Panasonic CM1 Review - Camera, Battery Life and Verdict Review
- Page 1 Panasonic CM1 Review
- Page 2 Software and Performance Review
- Page 3 Camera, Battery Life and Verdict Review
Panasonic CM1 – Camera
The Panasonic CM1 camera is the main event. It has a 1-inch 20-megapixel sensor with a 28mm f/2.8-11 lens, bearing Panasonic’s familiar Leica DC licensed branding.
There are several points of interest here. Not only is that resolution pretty high, the sensor is far larger than even that of the Nokia Lumia 1020. The aperture is variable too. The vast majority of phone cameras have fixed apertures, the few exceptions including zoom camera like the Samsung Galaxy K Zoom, and the Nokia N86 from way back in 2009.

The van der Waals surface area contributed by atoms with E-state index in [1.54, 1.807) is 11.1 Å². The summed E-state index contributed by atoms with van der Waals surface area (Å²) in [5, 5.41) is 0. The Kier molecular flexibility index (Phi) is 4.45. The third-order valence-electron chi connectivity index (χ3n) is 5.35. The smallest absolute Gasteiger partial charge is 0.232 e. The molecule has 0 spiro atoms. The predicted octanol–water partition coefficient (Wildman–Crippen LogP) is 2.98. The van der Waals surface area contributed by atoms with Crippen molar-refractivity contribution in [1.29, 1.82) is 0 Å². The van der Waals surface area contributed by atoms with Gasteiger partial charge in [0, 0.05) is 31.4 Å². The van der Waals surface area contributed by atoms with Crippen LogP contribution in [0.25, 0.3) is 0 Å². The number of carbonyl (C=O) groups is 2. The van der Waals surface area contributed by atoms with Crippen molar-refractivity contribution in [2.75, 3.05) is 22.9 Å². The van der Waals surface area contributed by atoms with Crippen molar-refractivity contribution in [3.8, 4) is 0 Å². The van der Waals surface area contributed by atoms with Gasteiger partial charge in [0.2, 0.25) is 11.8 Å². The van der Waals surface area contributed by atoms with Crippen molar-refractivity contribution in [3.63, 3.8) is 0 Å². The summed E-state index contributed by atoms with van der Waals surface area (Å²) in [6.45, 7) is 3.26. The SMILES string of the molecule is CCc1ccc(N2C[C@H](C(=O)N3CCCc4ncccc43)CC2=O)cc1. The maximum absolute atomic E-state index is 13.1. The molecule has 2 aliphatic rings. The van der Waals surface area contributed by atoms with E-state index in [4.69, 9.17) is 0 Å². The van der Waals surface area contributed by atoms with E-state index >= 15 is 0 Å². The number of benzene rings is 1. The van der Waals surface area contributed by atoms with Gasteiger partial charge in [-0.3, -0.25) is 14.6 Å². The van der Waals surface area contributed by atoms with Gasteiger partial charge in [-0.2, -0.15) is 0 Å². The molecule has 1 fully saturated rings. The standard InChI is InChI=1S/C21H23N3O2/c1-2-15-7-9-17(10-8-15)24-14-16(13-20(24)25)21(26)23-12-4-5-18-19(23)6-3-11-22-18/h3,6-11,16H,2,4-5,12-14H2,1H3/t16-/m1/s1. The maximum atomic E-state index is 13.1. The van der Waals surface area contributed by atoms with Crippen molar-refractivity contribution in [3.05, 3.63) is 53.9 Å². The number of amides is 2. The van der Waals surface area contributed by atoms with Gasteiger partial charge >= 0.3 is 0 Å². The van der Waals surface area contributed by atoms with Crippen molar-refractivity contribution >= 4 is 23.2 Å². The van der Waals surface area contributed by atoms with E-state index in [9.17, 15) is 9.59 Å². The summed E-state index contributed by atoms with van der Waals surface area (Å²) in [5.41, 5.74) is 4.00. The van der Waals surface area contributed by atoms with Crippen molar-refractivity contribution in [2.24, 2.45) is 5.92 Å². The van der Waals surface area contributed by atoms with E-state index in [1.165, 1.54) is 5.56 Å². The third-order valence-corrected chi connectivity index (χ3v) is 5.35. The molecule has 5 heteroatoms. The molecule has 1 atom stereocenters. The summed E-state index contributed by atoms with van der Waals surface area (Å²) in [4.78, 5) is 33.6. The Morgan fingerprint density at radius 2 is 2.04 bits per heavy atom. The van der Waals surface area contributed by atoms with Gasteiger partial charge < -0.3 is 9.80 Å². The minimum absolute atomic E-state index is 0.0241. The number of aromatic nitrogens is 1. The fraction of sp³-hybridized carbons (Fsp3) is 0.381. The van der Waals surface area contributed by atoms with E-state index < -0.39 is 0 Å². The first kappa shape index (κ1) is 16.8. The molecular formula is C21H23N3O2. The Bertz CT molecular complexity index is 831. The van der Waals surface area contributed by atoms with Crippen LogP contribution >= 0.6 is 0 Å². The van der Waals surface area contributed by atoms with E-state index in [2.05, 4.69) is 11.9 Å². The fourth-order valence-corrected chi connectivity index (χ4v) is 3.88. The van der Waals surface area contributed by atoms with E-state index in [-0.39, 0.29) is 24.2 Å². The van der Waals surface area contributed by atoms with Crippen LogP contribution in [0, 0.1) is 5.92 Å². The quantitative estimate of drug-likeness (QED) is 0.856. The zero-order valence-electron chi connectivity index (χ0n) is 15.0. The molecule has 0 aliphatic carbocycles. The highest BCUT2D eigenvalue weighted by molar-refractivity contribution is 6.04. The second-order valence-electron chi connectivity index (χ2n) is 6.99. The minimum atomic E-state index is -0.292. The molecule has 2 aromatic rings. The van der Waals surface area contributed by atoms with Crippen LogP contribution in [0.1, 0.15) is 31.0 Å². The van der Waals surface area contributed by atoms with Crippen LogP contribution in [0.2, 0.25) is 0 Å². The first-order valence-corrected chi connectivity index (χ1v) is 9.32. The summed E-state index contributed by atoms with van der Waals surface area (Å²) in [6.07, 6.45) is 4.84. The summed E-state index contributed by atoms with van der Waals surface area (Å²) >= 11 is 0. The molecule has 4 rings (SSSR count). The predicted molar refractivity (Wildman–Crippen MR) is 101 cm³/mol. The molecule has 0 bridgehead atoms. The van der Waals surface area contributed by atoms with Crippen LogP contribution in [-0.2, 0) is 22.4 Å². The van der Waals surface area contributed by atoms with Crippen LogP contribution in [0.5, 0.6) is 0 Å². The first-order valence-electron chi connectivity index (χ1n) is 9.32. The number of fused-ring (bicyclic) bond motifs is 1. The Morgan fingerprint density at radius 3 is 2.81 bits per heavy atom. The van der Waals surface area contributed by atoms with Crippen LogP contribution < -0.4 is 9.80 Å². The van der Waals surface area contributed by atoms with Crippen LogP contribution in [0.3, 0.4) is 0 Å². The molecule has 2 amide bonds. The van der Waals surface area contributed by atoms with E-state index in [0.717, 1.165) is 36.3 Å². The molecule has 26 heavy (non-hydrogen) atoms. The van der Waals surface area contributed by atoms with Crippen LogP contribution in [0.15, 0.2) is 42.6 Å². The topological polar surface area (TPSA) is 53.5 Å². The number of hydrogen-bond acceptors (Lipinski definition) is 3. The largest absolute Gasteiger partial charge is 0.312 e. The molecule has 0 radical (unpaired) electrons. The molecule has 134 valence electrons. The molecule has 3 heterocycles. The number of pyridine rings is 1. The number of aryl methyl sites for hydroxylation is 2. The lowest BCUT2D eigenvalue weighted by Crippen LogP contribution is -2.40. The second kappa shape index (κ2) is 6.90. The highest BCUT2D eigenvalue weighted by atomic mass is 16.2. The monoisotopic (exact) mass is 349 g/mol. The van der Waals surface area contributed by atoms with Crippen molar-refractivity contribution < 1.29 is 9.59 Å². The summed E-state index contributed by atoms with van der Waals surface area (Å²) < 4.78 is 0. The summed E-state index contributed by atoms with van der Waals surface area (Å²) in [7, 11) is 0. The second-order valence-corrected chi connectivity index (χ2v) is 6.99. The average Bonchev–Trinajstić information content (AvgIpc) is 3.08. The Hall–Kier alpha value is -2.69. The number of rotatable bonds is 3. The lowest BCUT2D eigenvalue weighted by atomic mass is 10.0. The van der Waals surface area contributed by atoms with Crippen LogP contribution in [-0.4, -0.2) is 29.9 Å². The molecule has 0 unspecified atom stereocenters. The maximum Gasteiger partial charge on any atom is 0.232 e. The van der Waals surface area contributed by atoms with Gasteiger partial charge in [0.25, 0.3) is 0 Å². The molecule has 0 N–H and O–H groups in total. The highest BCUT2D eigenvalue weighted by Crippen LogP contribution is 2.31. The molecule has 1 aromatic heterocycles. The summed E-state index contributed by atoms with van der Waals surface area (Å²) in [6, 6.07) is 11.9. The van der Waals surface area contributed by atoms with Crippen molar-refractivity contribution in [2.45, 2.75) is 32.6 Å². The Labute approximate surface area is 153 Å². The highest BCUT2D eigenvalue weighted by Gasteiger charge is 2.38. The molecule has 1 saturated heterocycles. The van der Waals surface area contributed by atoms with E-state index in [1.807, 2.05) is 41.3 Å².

It’s not just the hardware that has the edge, either. The Panasonic CM1 has a camera app with more in common with the OSes of dedicated cameras than smartphones. It offers PASM manual modes that make great use of the control dial on the front of the camera. Alternatively, touchscreen controls are available.
If you’re not familiar with these PASM modes, they are manual and semi-manual modes that give you control over core parameters. P stands for Program Auto and lets you control exposure, leaving shutter speed and aperture controlled by the CM1.
A is Aperture Priority and gives control over the aperture width of the lens. S is Shutter Priority, handling aperture while you select shutter speed. And for the real pros, Manual lets you set aperture and shutter speed independently.
In the phone world, just having control of the shutter speed is a luxury. The Panasonic CM1 goes several steps further.